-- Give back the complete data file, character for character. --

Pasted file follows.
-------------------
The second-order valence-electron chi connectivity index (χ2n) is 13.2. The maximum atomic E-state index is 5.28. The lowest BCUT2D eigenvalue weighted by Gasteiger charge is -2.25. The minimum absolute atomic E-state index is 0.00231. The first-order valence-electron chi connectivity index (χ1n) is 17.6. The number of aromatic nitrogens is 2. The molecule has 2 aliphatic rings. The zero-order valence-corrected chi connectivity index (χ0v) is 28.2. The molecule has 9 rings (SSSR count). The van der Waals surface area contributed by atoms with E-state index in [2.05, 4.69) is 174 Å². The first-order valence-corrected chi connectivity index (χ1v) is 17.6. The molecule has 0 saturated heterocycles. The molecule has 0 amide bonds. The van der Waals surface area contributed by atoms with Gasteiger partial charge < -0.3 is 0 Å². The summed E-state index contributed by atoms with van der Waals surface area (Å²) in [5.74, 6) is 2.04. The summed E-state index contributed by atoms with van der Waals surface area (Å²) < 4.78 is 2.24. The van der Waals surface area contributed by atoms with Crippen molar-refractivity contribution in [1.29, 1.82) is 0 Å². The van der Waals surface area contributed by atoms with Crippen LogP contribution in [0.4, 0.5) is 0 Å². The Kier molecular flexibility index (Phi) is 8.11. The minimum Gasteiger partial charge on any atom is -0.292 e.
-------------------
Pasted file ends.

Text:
The second-order valence-electron chi connectivity index (χ2n) is 13.2. The maximum atomic E-state index is 5.28. The lowest BCUT2D eigenvalue weighted by Gasteiger charge is -2.25. The minimum absolute atomic E-state index is 0.00231. The first-order valence-electron chi connectivity index (χ1n) is 17.6. The number of aromatic nitrogens is 2. The molecule has 2 aliphatic rings. The zero-order valence-corrected chi connectivity index (χ0v) is 28.2. The molecule has 9 rings (SSSR count). The van der Waals surface area contributed by atoms with E-state index in [2.05, 4.69) is 174 Å². The first-order valence-corrected chi connectivity index (χ1v) is 17.6. The molecule has 0 saturated heterocycles. The molecule has 0 amide bonds. The van der Waals surface area contributed by atoms with Gasteiger partial charge < -0.3 is 0 Å². The summed E-state index contributed by atoms with van der Waals surface area (Å²) in [5.74, 6) is 2.04. The summed E-state index contributed by atoms with van der Waals surface area (Å²) < 4.78 is 2.24. The van der Waals surface area contributed by atoms with Crippen molar-refractivity contribution in [1.29, 1.82) is 0 Å². The van der Waals surface area contributed by atoms with Crippen LogP contribution in [0.4, 0.5) is 0 Å². The Kier molecular flexibility index (Phi) is 8.11. The minimum Gasteiger partial charge on any atom is -0.292 e.